The court, in furtherance of convenience or to avoid prejudice, or when separate trials will be conducive to expedition and economy, may order a separate trial of any claim, cross-claim, counter-claim, or third-party claim, or of any separate issue or of any number of claims, cross-claims, counterclaims, third-party claims, or issues, always preserving inviolate the right of trial by jury.

The trial court is given broad discretion in exercising its severance power under Rule 42(b). Morley v. Superior Court of Arizona, 131 Ariz. 85, 87, 638 P.2d 1331, 1333 (1981); Woods v. Harker, 22 Ariz.App. 83, 86, 523 P.2d 1320, 1323 (1974). We find that the trial court did not abuse its discretion.

Rule 42(b) allows the trial court to bifurcate the trial, separating the issues of liability and damages, where the issues are separate and distinct from one another. Woods at 86, 523 P.2d at 1323. The record before us supports a finding that the evidence relevant to the issues of damages and liability was unrelated. Specifically, the trial court found:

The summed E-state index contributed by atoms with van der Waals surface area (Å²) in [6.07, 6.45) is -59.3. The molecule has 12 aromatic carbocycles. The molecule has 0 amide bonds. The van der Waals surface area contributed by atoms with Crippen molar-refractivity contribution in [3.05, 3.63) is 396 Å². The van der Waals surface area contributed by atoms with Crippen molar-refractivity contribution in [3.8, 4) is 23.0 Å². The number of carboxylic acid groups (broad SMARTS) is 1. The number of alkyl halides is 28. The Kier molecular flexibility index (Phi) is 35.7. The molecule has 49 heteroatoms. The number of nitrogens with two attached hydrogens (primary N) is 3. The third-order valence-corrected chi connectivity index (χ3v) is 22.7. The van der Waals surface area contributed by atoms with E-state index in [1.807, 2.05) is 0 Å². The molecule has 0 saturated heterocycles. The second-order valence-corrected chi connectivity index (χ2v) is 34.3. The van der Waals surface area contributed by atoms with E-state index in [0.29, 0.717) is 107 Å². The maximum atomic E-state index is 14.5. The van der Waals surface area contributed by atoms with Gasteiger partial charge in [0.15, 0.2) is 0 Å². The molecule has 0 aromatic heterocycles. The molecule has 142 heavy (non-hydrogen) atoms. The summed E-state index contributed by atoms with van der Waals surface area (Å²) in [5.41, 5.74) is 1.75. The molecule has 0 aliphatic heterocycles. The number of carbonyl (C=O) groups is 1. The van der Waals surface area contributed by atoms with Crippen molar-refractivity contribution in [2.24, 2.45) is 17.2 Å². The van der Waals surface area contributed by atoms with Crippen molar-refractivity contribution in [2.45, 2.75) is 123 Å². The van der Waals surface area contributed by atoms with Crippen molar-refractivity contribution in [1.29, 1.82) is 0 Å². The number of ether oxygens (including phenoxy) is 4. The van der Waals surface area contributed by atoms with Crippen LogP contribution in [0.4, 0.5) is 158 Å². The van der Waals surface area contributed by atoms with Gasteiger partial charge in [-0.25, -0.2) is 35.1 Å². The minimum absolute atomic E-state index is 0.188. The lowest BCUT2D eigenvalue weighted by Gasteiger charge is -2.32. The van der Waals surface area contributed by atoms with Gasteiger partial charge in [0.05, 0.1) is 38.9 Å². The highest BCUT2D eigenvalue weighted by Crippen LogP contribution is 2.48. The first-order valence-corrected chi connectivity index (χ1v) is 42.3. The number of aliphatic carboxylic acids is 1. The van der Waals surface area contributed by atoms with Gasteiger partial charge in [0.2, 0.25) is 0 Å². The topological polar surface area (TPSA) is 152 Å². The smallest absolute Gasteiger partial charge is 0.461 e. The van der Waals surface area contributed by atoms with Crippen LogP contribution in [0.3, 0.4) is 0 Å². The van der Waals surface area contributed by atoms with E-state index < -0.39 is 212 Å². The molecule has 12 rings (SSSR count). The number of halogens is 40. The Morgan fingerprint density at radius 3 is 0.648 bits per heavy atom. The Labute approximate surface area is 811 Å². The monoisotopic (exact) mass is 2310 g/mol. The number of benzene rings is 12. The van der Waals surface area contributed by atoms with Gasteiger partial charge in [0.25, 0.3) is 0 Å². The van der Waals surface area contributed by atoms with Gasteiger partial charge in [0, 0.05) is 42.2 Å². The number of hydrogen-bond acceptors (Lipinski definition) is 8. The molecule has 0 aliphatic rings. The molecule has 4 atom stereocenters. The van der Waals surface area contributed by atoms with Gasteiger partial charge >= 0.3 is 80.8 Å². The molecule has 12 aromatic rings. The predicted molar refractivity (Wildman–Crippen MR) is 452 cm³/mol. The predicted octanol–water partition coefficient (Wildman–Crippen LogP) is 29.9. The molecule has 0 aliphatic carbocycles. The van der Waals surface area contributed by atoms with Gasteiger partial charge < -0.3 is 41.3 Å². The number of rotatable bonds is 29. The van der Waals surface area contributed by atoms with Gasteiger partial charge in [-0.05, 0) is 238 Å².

In this case, Plaintiff has allegedly sustained catastrophic injuries....

This Court finds that Plaintiff's injuries and the results of those injuries holds a definite potential to adversely and improperly affect the jury's fair, impartial, and objective consideration of the liability issues. Additionally, the Court finds that bifurcation is proper inasmuch as it appears the issues of liability is [sic] separate and distinct from damages. Although it is stated that Plaintiff will be testifying on the liability aspect of Plaintiff's claim, the Court observes that Lori has no recall of the events of the accident nor of her activities prior to the accident. The liability issues are whether the Defendants' lack of fluorescent lighting was a proximate cause of the accident and whether Plaintiff was contributorily negligent in her speeding and/or intoxication. On the other hand, the issue of damages relates to the nature and extent of Plaintiff's brain injury, and the nature and extent of the treatment needed in the future.

These findings were within the trial court's discretion, and the severance order "served the purposes of Rule 42 by achieving judicial economy and avoiding prejudice." Mulhern v. City of Scottsdale, 165 Ariz. 395, 398, 799 P.2d 15, 18 (App.1990). Therefore, we find that the issues were properly bifurcated.